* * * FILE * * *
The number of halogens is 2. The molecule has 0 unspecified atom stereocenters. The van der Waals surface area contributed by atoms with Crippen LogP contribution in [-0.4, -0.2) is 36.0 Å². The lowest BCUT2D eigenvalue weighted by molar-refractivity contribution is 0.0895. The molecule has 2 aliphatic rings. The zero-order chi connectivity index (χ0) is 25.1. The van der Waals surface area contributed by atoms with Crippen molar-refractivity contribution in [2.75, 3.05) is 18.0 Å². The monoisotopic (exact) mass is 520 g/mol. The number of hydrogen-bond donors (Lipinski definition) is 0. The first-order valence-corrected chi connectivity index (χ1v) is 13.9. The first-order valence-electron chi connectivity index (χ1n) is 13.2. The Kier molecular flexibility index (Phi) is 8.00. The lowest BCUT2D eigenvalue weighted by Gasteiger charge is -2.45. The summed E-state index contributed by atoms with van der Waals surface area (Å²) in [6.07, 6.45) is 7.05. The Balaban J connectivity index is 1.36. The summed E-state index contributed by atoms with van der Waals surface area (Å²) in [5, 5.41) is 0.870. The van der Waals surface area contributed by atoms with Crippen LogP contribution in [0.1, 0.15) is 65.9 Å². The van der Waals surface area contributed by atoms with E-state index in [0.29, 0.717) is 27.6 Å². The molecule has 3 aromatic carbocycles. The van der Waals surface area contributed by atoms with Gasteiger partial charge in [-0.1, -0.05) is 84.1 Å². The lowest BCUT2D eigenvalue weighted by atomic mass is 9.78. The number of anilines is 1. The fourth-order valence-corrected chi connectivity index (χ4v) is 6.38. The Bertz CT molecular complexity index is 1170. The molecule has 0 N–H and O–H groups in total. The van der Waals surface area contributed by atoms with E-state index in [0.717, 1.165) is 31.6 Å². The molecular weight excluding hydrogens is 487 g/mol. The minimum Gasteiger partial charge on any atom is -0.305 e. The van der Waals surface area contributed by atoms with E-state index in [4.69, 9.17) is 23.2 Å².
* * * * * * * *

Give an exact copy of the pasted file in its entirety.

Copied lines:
The number of halogens is 2. The molecule has 0 unspecified atom stereocenters. The van der Waals surface area contributed by atoms with Crippen LogP contribution in [-0.4, -0.2) is 36.0 Å². The lowest BCUT2D eigenvalue weighted by molar-refractivity contribution is 0.0895. The molecule has 2 aliphatic rings. The zero-order chi connectivity index (χ0) is 25.1. The van der Waals surface area contributed by atoms with Crippen molar-refractivity contribution in [2.75, 3.05) is 18.0 Å². The monoisotopic (exact) mass is 520 g/mol. The number of hydrogen-bond donors (Lipinski definition) is 0. The first-order valence-corrected chi connectivity index (χ1v) is 13.9. The first-order valence-electron chi connectivity index (χ1n) is 13.2. The Kier molecular flexibility index (Phi) is 8.00. The lowest BCUT2D eigenvalue weighted by Gasteiger charge is -2.45. The summed E-state index contributed by atoms with van der Waals surface area (Å²) in [6.07, 6.45) is 7.05. The Balaban J connectivity index is 1.36. The summed E-state index contributed by atoms with van der Waals surface area (Å²) in [5, 5.41) is 0.870. The van der Waals surface area contributed by atoms with Crippen LogP contribution in [0.1, 0.15) is 65.9 Å². The van der Waals surface area contributed by atoms with E-state index in [0.29, 0.717) is 27.6 Å². The molecule has 3 aromatic carbocycles. The van der Waals surface area contributed by atoms with Gasteiger partial charge in [-0.1, -0.05) is 84.1 Å². The lowest BCUT2D eigenvalue weighted by atomic mass is 9.78. The number of anilines is 1. The fourth-order valence-corrected chi connectivity index (χ4v) is 6.38. The Bertz CT molecular complexity index is 1170. The molecule has 0 N–H and O–H groups in total. The van der Waals surface area contributed by atoms with E-state index in [0.717, 1.165) is 31.6 Å². The molecular weight excluding hydrogens is 487 g/mol. The minimum Gasteiger partial charge on any atom is -0.305 e. The van der Waals surface area contributed by atoms with E-state index in [4.69, 9.17) is 23.2 Å².